‘It is told of ‘Umar ibn Dharr that one of his neighbours once died. He had been extravagant with himself, and for this reason many people refused to attend his funeral. However, Ibn Dharr attended it and took part in the prayers. When he [the neighbour] had been lowered into the grave he [Ibn Dharr] stood beside it and said, “May God show you mercy, O father of So-and-so! For throughout your life you kept with you the testimony to Divine Unity, and begrimed your face with prostration. Although they called you a sinner and a transgressor, which one of us is not a sinner and has no transgressions to his account?”‘

Abu Hamid Muhammad ibn Muhammad al-Ghazali, in The Remembrance of Death and the Afterlife (Islamic Texts Society, 1989), 97, 98.

Via Sepia Mutiny, the first ever recording of Indian Classical music, recorded in 1902 and performed by Gauhar Jaan, an Armenian Jew living in India (Armenians have been in India for centuries, often working as merchants along the coasts). Guahar Jaan was apparently quite the hot ticket in turn of the twentieth century India; more information and a further snippet of one of her recordings here.

Down a dark, narrow little side street in the Fes medina there is a tunnel, old solid cedar beams straddling overhead holding up whatever structure stands above- what exactly is not clear when coming down the street from Tella Kabira, the main drag through the medina. Upon emerging on the other side, if you look back and up, you can see one of the most remarkable little architectural gems in Morocco, in my opinion, the Ayn al-Khayl Mosque, which dates back at least to the time of the 12th-13th century Muslim mystic and esoteric philosopher Ibn ‘Arabi, and is presumably older than that. While I know of at least one other mosque in Fes that straddles a street- it’s way across the valley in the Andalusian quarter- this little mosque also stands out for its octagonal minaret (I only saw one other in the rest of Morocco), and the evocative flame-shaped moldings around the tiny windows that march up the minaret towards the sky. That, and it was in this mosque, its tiny prayer hall perched above the street, that Ibn ‘Arabi spent much of his time while sojourning in Fes, and where he experienced repeated mystical visions. It is also home, within its elevated courtyard, to a spring- the Ayn of the name- in which, it is said, a mysteriously large fish appeared one day, some thirty years ago. And while there’s no word of al-Khidr having shown up in the area, there is a wonderful vegetable and fruit market a couple blocks over.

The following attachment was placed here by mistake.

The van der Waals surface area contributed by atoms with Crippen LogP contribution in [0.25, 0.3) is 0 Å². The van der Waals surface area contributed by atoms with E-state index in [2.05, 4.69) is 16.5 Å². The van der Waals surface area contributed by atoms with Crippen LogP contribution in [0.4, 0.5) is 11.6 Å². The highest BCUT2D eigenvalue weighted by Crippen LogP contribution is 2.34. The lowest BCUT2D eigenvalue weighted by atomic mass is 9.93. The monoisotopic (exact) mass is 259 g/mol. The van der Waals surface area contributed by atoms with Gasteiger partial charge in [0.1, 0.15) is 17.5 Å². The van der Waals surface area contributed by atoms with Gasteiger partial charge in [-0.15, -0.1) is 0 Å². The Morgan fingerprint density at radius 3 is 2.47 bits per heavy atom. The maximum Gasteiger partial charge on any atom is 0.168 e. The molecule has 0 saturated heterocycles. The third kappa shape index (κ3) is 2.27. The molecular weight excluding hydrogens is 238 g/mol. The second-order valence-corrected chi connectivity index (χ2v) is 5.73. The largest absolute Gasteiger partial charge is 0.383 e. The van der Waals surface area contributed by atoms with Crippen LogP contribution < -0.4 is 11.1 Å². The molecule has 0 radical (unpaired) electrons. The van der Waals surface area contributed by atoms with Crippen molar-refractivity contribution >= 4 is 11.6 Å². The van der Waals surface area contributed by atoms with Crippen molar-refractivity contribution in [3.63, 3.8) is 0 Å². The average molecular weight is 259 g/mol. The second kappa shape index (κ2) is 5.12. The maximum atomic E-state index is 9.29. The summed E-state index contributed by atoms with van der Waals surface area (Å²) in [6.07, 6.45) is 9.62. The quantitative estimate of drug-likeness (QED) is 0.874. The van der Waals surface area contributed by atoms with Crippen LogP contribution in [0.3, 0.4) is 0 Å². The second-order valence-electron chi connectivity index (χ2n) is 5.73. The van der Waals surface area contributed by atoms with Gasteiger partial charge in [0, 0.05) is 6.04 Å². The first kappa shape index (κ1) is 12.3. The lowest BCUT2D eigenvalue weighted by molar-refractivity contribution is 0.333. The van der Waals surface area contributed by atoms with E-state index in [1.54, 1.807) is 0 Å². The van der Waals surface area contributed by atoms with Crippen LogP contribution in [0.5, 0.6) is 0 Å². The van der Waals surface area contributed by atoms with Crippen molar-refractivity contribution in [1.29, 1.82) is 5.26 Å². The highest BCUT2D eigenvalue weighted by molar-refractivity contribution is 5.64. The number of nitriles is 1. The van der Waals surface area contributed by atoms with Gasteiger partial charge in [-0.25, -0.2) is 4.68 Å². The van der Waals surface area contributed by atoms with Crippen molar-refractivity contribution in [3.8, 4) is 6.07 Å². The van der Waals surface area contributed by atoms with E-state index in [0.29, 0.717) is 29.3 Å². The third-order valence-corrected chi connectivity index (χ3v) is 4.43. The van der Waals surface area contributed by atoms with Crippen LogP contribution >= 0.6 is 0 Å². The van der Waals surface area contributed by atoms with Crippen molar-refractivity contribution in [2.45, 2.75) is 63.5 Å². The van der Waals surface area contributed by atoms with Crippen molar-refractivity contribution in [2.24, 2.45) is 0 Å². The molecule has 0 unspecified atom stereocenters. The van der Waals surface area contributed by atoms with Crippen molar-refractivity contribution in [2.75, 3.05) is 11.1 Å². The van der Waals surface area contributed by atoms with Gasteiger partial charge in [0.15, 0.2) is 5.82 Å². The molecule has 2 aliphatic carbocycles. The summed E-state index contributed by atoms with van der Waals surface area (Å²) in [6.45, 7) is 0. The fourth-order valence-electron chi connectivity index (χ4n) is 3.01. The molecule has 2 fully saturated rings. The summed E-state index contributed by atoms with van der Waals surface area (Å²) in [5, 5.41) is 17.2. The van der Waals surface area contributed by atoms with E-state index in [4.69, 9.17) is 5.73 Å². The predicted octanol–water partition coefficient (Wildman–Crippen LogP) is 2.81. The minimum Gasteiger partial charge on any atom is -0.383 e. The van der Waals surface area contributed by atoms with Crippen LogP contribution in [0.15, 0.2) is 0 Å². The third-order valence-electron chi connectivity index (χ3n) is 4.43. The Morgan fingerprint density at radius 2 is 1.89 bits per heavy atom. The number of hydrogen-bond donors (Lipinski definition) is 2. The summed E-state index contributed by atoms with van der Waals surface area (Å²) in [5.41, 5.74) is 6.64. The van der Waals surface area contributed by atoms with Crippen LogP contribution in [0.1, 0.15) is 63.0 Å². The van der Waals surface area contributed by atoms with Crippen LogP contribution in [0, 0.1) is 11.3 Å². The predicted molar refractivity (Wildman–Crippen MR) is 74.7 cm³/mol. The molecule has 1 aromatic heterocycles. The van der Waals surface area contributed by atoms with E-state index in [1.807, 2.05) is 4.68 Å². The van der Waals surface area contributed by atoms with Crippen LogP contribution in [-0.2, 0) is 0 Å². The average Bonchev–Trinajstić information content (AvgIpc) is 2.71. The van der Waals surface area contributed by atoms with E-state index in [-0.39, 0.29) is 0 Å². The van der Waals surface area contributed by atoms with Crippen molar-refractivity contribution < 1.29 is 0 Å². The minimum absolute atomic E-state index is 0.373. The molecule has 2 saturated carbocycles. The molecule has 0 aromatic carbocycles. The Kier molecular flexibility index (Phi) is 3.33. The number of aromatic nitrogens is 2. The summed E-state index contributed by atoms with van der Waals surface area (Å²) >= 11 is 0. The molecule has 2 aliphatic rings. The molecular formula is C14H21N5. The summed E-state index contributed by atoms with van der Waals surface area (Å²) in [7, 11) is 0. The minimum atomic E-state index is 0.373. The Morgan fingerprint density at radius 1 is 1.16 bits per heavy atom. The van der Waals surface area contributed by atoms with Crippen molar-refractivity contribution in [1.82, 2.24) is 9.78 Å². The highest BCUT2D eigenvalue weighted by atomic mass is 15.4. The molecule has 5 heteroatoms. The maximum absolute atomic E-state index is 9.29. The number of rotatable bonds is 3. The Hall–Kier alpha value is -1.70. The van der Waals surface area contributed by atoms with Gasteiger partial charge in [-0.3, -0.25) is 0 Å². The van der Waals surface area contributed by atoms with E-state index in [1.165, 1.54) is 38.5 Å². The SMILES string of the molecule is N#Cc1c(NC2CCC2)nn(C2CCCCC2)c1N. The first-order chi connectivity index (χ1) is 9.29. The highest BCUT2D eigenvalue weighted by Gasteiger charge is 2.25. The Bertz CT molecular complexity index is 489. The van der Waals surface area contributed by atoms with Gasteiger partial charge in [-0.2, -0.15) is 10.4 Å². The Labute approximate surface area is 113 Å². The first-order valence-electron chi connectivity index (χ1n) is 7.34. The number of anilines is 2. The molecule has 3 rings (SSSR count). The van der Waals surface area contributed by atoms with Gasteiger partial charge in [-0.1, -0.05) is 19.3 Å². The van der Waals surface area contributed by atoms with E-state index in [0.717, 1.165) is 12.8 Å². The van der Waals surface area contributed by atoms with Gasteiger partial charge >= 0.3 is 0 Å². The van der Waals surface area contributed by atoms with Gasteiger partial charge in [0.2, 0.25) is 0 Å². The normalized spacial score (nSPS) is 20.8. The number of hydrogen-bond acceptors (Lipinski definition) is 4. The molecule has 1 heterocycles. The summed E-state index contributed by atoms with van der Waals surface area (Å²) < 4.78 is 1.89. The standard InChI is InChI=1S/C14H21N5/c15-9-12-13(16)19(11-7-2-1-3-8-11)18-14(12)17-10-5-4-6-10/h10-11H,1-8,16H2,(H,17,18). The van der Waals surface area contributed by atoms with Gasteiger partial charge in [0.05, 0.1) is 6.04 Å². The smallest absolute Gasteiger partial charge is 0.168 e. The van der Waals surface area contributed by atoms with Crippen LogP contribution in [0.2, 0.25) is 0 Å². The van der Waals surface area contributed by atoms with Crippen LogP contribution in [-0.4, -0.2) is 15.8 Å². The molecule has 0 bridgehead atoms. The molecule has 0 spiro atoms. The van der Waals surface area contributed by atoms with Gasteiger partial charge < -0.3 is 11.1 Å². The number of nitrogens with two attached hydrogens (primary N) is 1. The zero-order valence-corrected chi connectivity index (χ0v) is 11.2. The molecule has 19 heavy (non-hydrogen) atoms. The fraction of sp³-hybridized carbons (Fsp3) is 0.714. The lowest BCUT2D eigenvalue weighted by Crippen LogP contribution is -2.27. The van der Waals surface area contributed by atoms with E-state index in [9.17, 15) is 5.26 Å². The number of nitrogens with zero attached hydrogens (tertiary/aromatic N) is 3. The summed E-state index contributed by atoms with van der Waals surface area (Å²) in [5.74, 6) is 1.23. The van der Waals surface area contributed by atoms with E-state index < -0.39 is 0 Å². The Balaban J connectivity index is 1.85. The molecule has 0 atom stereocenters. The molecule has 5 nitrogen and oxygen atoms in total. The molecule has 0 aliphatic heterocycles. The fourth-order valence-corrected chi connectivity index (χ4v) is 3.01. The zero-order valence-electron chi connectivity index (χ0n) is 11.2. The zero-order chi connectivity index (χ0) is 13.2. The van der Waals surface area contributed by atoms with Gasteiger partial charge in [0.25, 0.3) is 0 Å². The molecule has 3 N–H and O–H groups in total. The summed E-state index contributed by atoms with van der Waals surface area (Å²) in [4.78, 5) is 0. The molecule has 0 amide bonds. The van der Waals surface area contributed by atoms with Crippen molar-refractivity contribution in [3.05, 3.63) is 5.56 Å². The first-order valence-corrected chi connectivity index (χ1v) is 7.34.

One of the most effective means of State control is the relentless production of required papers, permits, documents, and so on, from business licenses to drivers licenses to Social Security numbers. When a person has not met the vast number of government requirements the State has the “right” to harass and commit violence against that person. And since we are taught, virtually from birth on, that filling out papers and carrying our documents and meeting every jot and tittle of government regulations is not only necessary to avoid physical pain, but also morally good (how would society function without it?), we rarely question the value or justice of the endless regulations and documentation the State requires. The documentation regime- an integral part as well in the bureaucratic sense of totalizing control, in which every object under the State’s rule is documented and accounted for- is continually expanding, as the State seeks to extend its tentacles into every last aspect of life. And once established, one can hardly just decide to ignore it; in this both State and Capital are willing partners, as government documentation becomes necessary for transactions in the “private” sphere. Part of this, of course, is just the State’s desire to expropriate as much wealth as possible; hence anything that is “undocumented” is evil. Undocumented workers and undocumented transactions generate little or no revenue for the State and are hence evil. And when persons and entities ignore the documentation regime, they become less visible to the State and increasingly harder to control. Most importantly, when we ignore the documentation regime, when our lives are not tied into the control mechanisms and papers of the State and Capital, we begin to feel less a part of their systems, and begin to feel that our existence is not so directly tied to their existence. We begin to question, consciously or unconsciously, the legitimacy of an all-embracing State.